Bryan Stevenson doesn’t think that slavery has ended in America. This is because the root cause of slavery was not involuntary servitude. Nor forced labour. No, Bryan, human rights lawyer and founder of the human rights group the Equal Rights Initiative, believes that the real power of slavery was rooted in ideology. How? Because back at the beginning of enslaving people, slavery needed to be justified. Enter the narrative of white supremacy. White people can do things that black people can’t do. Black people aren’t as good as white people. You know the rap.
Although the practice of slavery may have been abolished in America in 1865, Bryan believes too that his country is not free yet. This is because this narrative of the ideology of slavery has never been addressed openly. Now America is burdened. A shadow looms over the poor, the excluded and those who try to implement change. It’s like a smog that hangs in the air. It affects everyone.
‘Nothing will change,’ Bryan says, ‘until we change this narrative. And for this to happen you need to get close to the problem.’
I’ve been a huge fan of Bryan’s for some years. That’s cool talk for I’m totally in love with him. His dedication to his cause. To human kindness. ‘The opposite of poverty is not wealth. The opposite of poverty is justice.’ With his words, I believe we begin to get glimpses of the golden ticket. About who we really are.
Since becoming a fan of Bryan’s, I’ve carried his words around with me. Then they came to the surface when, a few days into our stay in Florida, Jack turned to me. ‘Black people seem tougher in America,’ he said. ‘They seem like they’ve had it harder than people in the Caribbean. That things are still hard.’
Real racial experts, us. Turn up from Welsh Wales and instantly let our fingers fall on the racial pulse. But I nodded. I’d noticed it too. The look you get back when you smile hello, the worried expressions. The way people move among each other. It was definitely different from Barbados. Trinidad too.
We spend most of our time in areas in the Caribbean which are not tourist-driven. It surprised us then that people’s response was different to what we’d been used to in the Caribbean. Since America is the land of opportunity. Hands down, you feel it when you’re in the Caribbean. You feel the enormous power of America like that cousin you have who made it impossibly rich and lives in the mansion round the corner.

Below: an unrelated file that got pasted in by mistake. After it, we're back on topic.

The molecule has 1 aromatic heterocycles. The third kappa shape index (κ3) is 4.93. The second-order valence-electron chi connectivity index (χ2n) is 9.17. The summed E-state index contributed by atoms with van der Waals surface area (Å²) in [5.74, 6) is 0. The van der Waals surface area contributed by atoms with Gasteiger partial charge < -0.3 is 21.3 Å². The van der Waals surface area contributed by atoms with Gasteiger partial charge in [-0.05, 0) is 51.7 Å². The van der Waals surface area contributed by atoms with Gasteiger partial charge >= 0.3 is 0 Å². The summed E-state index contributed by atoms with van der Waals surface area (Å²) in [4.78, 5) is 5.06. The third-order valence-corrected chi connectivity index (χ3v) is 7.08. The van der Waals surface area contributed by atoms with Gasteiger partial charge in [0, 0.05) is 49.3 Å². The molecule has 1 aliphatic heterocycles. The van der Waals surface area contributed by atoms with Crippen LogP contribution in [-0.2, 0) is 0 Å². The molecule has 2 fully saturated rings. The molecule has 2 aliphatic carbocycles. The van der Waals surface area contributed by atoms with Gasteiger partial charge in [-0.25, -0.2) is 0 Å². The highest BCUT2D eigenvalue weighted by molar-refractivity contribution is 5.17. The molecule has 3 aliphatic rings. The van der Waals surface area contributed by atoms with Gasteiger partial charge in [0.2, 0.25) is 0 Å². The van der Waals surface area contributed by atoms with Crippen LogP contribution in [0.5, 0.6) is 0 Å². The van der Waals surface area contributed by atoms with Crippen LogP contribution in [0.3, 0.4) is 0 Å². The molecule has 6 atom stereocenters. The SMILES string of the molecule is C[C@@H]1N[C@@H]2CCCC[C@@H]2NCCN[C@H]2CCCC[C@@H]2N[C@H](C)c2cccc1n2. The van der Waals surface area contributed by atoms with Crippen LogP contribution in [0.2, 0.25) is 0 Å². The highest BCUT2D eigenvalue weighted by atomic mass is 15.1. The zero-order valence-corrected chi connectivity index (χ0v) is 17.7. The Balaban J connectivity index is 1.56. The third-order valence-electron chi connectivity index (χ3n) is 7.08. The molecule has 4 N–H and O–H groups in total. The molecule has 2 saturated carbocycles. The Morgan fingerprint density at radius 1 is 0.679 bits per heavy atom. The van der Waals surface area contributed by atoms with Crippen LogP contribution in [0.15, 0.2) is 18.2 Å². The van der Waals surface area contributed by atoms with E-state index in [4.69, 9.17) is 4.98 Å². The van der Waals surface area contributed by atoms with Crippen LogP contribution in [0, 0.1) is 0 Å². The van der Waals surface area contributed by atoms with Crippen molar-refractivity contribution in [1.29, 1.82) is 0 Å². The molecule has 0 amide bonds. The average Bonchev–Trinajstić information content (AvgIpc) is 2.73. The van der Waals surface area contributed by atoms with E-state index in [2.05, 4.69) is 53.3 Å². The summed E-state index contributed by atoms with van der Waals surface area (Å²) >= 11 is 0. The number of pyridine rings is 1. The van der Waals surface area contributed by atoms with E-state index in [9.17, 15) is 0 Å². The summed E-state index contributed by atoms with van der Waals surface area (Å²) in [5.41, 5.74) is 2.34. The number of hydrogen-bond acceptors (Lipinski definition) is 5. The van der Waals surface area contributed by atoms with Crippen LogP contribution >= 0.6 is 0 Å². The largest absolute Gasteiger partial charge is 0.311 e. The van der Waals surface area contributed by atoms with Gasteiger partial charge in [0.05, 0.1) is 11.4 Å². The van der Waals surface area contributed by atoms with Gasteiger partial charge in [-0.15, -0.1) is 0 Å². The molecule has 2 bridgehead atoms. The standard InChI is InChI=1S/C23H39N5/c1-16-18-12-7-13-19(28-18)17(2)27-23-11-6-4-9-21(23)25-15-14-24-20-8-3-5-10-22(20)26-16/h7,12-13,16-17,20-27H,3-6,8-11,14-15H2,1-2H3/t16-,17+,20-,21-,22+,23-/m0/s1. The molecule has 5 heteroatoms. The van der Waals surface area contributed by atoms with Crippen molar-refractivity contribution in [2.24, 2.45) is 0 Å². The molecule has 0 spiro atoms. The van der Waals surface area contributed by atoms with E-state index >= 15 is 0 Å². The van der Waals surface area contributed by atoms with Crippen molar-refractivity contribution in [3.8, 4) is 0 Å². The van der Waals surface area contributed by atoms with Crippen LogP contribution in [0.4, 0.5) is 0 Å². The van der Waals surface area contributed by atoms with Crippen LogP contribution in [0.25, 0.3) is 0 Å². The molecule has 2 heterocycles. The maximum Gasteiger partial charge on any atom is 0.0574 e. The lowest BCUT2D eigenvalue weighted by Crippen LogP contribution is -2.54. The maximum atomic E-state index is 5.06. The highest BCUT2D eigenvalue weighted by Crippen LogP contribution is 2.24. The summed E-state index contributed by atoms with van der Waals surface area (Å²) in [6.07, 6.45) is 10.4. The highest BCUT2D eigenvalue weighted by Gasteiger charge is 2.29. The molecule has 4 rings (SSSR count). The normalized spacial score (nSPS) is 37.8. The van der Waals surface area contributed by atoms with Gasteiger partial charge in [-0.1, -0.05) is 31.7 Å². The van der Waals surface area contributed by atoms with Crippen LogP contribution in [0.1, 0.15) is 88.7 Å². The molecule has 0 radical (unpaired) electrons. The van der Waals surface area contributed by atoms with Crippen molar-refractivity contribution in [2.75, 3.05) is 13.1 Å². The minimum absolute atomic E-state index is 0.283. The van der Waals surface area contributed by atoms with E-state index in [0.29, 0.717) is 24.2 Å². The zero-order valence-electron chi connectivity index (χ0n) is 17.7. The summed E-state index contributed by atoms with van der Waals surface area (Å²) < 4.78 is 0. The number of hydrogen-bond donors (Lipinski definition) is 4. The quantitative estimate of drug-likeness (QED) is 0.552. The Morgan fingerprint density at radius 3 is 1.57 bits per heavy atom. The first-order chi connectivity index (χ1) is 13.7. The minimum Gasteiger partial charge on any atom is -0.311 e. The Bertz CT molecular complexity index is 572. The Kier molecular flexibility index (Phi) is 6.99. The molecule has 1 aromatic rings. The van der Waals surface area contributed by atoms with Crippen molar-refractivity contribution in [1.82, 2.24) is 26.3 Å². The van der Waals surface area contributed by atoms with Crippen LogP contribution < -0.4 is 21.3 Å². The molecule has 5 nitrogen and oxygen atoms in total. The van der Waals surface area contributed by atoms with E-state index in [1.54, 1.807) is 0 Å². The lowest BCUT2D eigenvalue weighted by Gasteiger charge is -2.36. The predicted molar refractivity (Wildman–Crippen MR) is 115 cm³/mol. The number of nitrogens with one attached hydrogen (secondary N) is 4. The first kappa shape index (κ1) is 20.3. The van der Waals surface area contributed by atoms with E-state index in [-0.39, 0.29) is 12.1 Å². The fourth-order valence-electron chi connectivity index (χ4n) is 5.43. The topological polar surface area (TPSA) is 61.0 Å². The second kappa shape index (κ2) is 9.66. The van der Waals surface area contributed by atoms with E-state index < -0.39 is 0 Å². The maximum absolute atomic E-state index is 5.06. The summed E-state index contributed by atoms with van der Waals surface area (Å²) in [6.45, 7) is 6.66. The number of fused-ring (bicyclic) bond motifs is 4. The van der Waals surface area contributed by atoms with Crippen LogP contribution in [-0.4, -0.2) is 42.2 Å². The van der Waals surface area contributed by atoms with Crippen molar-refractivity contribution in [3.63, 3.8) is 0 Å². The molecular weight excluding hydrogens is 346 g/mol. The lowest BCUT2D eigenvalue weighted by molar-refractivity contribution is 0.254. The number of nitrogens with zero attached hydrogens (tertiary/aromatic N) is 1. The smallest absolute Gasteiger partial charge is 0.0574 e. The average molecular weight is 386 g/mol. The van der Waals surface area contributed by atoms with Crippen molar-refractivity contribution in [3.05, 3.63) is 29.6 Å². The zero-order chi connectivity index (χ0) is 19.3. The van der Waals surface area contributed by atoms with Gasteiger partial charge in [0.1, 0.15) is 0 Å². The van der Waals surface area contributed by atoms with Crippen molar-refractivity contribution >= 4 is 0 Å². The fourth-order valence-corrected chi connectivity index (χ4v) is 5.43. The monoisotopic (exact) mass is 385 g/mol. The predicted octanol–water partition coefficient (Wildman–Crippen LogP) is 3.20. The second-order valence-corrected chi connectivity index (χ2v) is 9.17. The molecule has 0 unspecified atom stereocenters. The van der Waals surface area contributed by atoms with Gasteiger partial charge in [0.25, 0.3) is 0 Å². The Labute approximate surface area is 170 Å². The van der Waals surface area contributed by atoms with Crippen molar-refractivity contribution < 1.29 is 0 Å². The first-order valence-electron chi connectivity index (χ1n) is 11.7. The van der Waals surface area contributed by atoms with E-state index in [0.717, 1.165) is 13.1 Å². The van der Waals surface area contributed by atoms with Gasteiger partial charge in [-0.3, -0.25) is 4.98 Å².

Then you listen to Bryan Stevenson. And you realise. The United States of America has the highest rate of incarceration in the world. One in three black men between the ages of 18-30 are either in prison, on probation or on parole. After a lifetime of working amongst the condemned, the disenfranchised Bryan maintains that, ‘We have a system of justice in this country that treats you much better if you’re rich and guilty than if you’re poor and innocent. Wealth, not culpability shapes outcomes.’
Before we came, we weren’t sure what to make of Trump’s America. As a small sideline, can you imagine if you’d fallen asleep for 15 years and woken up to find that Donald Trump was the United States President? Would you want to turn over and go back to sleep again? Or would this be the start of something – like weird gossip that revitalises you somehow. Like if life is this crazy, I should at least see what happens next.
Every gaffe, every potential scandal has been poured over in the British media with relish. And cheese and ham. Would we see protesters in the streets we wondered? Would there be a scratch the surface aggression towards the president? Instead, Fort Lauderdale seemed peaceful and booming. We took a trip down to Miami Beach. After an Uber, a double-decker train and a bus ride from Miami’s international airport, we were there. And it was a sunny day despite the recent dire weather predictions. The soon-to-be-teenage Lulu was impressed. ‘Finally,’ she exhaled, stepping off the bus, ‘I’m somewhere that’s cool.’
I was more circumspect. Huge blinged-out cars.. Range Rovers dripping gold along South Beach. Was this really honest money? Meanwhile, renovations were rife. Art deco buildings scaffolded and wrapped up like sausages, ready to emerge in their former flamingo pink glory. ‘Chinese money,’ the motel porter Henry told us knowingly when we got home. Meanwhile, we absorbed the scene. And went for a swim. It seemed compulsory to swim off Miami.. so we got changed behind a trash can. Green warm water, schools of fish darting in and out of our ankles. And yes, impossible not to be nervous. Were there any fins pointing like arrows out of the ‘more-shark-bites-than-anywhere-else-in the-world’ water? At least the iconic lifeguard stations were reassuring. If a cartilaginous critter did take a bite, a beautiful lifeguard would come. Because that would be exciting too, no?
Instead of sharks, electronic billboards floated past. This got Jack very excited. As the proud owner of a London-based billboard site, the appreciation levels of seeing a water-based advertising horde was high. Plus the planes flying past. ‘Eat at Foxy’s!’ we were instructed. We didn’t though. We got changed at the trash can again and ate at a crab shack across the road. Beautiful oysters. Po’Boy sandwiches full of shrimp and salad. Uh-oh. Back to American food again. No wonder everyone wants to live here. And if we follow Bryan Stevenson’s way, could this wonderful country finally be free? Could it? Please?